Skip to main content
Browse the 1966 Encyclopaedia of New Zealand
Graphic: An Encyclopaedia of New Zealand 1966.


This information was published in 1966 in An Encyclopaedia of New Zealand, edited by A. H. McLintock. It has not been corrected and will not be updated.

Up-to-date information can be found elsewhere in Te Ara.



Related Images

Farming Significance

The Waikato-Hauraki region ranks as the first livestock region of the North Island. In 1952 it contained 13·41 per cent of the total North Island livestock units and, although one of the most intensively farmed regions, was estimated to have a “readily obtainable” potential to increase its carrying capacity by 35 per cent in the period 1948–75, which, if attained, would leave it, despite the relative advancement of the Central Plateau, still the leading North Island region. During the past decade, 1951-61, the number of sheep shorn has increased by 32·8 per cent and lambs shorn by 86·57 per cent, both rates of growth being above the respective national levels of 29·81 per cent and 6673 per cent. More impressive, as it was against the general trend, was the increase in cows in milk, 6·84 per cent, an increase registered in Waikato, Waipa, Piako, and Matamata counties, but hardly in Hauraki Plains and not at all in Raglan, which is unimportant for dairying. The region has the highest average production of butterfat per cow, 279·4 lb, and accounts for one in every four cows in milk in the whole of New Zealand.

Any traveller in the region soon appreciates the reasons behind Hamilton's importance and growth. In the first place the area which the city serves is a large and prosperous one with a potential for development that in absolute terms is very considerable. Secondly, travel by car within the region is rapid and easy so that Hamilton has benefited from the centralising effects of the motorcar, its growth having coincided largely with the motor age. In 1911 Hamilton borough numbered 4,655 persons, whereas Palmerston North possessed 10,991 inhabitants and Napier 10,537. By 1936, Hamilton's population had reached 16,150 and had surpassed Napier's, but Palmerston North, with 22,202, remained in the lead. By 1961, however, Hamilton was well ahead. The city contains many of the branch offices of banks and insurance companies and a number of Government Departments. Victoria Street offers a well-stocked retail shopping centre. Industry has been attracted to the area and the growing regional importance of the city is attested to by the establishment of an autonomous University of Waikato.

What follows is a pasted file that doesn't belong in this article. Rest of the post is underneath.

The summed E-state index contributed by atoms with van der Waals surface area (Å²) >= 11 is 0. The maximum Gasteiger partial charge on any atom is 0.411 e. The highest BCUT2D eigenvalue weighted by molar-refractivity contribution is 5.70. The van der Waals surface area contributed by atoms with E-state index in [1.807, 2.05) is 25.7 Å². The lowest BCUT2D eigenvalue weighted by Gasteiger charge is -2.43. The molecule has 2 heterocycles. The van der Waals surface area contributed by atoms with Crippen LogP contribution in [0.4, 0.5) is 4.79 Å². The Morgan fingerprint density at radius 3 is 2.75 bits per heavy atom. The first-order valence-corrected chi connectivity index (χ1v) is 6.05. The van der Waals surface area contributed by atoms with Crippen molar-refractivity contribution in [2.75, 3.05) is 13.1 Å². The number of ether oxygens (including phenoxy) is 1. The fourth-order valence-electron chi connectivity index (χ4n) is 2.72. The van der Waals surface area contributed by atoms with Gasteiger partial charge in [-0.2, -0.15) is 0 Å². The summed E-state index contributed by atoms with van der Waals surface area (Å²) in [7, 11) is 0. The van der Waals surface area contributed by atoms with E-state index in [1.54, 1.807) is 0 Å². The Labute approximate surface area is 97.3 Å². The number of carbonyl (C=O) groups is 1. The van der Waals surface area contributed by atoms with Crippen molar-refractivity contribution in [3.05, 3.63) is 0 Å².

In the period 1953–61 the numbers employed in manufacturing have increased by 28·91 per cent, a rate above the national level. But the total labour force increased by 15·18 per cent, which is below the national rate of increase of 18·24 per cent. Farming remains the principal industry of the region, accounting for 28·61 per cent of the employment. Although 17·2 per cent of the labour force is engaged in manufacturing, this is below the figure for other agricultural districts, such as the Manawatu, which has 22·87 per cent in manufacturing. The increase amongst the Maoris has been remarkably high, 63 per cent, especially in the towns; and the region appears to have experienced marked in-migration. The increase has been general, though the rate of growth in the urban centres, 216·5 per cent, far outstrips the rural rate of 35·62 per cent. The Maori population of Hamilton rose from 594 in 1951 to 1790 in 1961, and that of Tokoroa from 88 to 845.